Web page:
Migrating LVM Partitions to New Logical Volume (Drive) – Part VI

This is the 6th part of our ongoing Logical Volume Management series, in this article we will show you how to migrate existing logical volumes to other new drive without any downtime. Before moving further, I would like to explain you about LVM Migration and its features.

LVM Migration
LVM Storage Migration

What is LVM Migration?

LVM migration is one of the excellent feature, where we can migrate the logical volumes to a new disk without the data-loss and downtime. The purpose of this feature is it to move our data from old disk to a new disk. Usually, we do migrations from one disk to other disk storage, only when an error occur in some disks.

Features of Migration

  1. Moving logical volumes from one disk to other disk.
  2. We can use any type of disk like SATA, SSD, SAS, SAN storage iSCSI or FC.
  3. Migrate disks without data loss and downtime.

In LVM Migration, we will swap every volumes, file-system and it’s data in the existing storage. For example, if we have a single Logical volume, which has been mapped to one of the physical volume, that physical volume is a physical hard-drive.

Now if we need to upgrade our server with SSD Hard-drive, what we used to think at first? reformat of disk? No! we don’t have to reformat the server. The LVM has the option to migrate those old SATA Drives with new SSD Drives. The Live migration will support any kind of disks, be it local drive, SAN or Fiber channel too.

Requirements

  1. Creating Flexible Disk Storage with Logical Volume Management – Part 1
  2. How to Extend/Reduce LVM’s in Linux – Part 2

There are two ways to migrate LVM partitions (Storages), one is using Mirroring method and other using pvmove command. For demonstration purpose, here I’m using Centos6.5, but same instructions can also be supported for RHEL, Fedora, Oracle Linux and Scientific Linux.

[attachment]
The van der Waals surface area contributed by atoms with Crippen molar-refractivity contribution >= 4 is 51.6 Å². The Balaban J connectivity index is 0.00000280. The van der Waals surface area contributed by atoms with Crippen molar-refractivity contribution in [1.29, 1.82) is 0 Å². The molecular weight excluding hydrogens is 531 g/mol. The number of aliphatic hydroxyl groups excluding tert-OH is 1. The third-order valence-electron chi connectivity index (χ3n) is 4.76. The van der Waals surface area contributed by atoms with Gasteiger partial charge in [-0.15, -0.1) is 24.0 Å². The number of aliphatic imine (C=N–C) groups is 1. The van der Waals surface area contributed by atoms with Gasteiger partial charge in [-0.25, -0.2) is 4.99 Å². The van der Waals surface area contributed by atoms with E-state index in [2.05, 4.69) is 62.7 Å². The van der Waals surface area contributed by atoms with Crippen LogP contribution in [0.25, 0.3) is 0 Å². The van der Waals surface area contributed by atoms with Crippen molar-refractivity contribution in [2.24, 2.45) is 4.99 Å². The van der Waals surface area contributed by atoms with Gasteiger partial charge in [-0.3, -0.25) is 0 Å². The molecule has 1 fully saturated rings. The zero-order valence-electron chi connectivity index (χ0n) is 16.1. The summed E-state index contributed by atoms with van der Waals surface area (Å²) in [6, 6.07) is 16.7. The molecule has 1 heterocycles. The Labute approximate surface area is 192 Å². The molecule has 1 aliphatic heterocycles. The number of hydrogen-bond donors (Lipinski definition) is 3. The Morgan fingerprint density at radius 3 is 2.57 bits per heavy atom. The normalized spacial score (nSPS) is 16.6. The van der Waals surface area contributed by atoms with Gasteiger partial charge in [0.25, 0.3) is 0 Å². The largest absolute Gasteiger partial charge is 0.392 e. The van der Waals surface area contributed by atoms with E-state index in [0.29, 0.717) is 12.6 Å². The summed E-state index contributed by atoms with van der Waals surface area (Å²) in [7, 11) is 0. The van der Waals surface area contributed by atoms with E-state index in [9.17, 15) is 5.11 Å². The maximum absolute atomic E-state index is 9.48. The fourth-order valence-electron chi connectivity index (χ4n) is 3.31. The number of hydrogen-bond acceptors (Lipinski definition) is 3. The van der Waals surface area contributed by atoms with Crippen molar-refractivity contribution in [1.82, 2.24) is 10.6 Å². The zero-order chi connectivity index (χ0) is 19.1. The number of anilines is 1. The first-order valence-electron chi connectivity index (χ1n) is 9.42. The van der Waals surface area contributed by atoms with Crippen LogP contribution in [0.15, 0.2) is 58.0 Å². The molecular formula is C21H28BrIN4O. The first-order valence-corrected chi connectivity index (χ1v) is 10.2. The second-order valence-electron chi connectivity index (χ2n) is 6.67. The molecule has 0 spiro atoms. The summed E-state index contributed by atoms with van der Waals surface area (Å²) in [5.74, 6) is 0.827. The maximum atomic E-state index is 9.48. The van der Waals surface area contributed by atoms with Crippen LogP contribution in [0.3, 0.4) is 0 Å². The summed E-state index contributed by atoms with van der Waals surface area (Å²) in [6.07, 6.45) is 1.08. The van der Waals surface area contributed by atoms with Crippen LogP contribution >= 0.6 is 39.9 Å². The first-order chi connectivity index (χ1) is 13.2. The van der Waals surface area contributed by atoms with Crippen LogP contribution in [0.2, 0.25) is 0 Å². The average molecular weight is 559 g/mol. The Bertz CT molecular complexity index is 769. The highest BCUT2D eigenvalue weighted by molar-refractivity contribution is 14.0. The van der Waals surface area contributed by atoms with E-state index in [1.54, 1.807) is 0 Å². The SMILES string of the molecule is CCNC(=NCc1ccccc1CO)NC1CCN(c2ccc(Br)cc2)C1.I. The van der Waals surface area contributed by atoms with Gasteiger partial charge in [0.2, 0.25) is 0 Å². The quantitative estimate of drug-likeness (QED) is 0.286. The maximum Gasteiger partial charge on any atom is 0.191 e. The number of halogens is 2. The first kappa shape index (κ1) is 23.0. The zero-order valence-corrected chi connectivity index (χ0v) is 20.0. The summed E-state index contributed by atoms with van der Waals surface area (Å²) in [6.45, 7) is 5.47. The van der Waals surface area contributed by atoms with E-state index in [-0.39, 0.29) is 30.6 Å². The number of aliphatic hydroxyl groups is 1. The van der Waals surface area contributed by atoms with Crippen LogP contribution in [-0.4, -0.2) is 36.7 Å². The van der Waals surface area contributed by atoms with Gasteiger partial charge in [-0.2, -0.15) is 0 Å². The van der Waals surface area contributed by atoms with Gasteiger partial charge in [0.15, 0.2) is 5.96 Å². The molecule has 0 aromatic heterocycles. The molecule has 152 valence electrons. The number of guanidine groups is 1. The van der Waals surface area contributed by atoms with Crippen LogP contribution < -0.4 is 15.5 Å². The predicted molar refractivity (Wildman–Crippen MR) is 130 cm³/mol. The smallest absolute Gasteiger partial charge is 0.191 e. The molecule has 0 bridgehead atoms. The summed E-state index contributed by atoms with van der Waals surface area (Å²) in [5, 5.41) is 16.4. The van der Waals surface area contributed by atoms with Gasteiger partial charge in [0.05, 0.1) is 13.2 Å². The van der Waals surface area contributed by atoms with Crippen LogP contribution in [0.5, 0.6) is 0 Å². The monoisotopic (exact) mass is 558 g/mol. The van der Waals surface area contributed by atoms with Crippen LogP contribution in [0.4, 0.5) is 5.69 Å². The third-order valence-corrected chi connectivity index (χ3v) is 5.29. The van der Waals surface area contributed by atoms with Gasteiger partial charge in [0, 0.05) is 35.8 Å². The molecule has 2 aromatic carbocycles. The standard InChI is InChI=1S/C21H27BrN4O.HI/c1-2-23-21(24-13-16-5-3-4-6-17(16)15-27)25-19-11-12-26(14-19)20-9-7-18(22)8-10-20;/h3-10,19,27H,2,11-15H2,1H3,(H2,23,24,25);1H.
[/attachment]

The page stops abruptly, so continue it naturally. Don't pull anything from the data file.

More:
My Server Setup
Operating System :	CentOS 6.5 Final
IP Address	 :	192.168.0.224
System Hostname	 :	lvmmig.tecmintlocal.com

Step 1: Check for Present Drives

1. Assume we are already having one virtual drive named “vdb“, which mapped to one of the logical volume “tecmint_lv“. Now we want to migrate this “vdb” logical volume drive to some other new storage. Before moving further, first verify that the virtual drive and logical volume names with the help of fdisk and lvs commands as shown.

# fdisk -l | grep vd
# lvs
Check Logical Volume Disk
Check Logical Volume Disk

Step 2: Check for Newly added Drive

2. Once we confirm our existing drives, now it’s time to attach our new SSD drive to system and verify newly added drive with the help of fdisk command.

# fdisk -l | grep dev
Check New Added Drive
Check New Added Drive

Note: Did you see in the above screen, that the new drive has been added successfully with name “/dev/sda“.

Step 3: Check Present Logical and Physical Volume

3. Now move forward to create physical volume, volume group and logical volume for migration. Before creating volumes, make sure to check the present logical volume data under /mnt/lvm mount point. Use the following commands to list the mounts and check the data.

# df -h
# cd /mnt/lvm
# cat tecmint.txt
Check Logical Volume Data
Check Logical Volume Data

Note: For demonstration purpose, we’ve created two files under /mnt/lvm mount point, and we migrate these data to a new drive without any downtime.

4. Before migrating, make sure to confirm the names of logical volume and volume group for which physical volume is related to and also confirm which physical volume used to hold this volume group and logical volume.

# lvs
# vgs -o+devices | grep tecmint_vg
Confirm Logical Volume Names
Confirm Logical Volume Names

Note: Did you see in the above screen, that “vdb” holds the volume group tecmint_vg.

Step 4: Create New Physical Volume

5. Before creating Physical Volume in our new added SSD Drive, we need to define the partition using fdisk. Don’t forget to change the Type to LVM(8e), while creating partitions.

# pvcreate /dev/sda1 -v
# pvs
Create Physical Volume
Create Physical Volume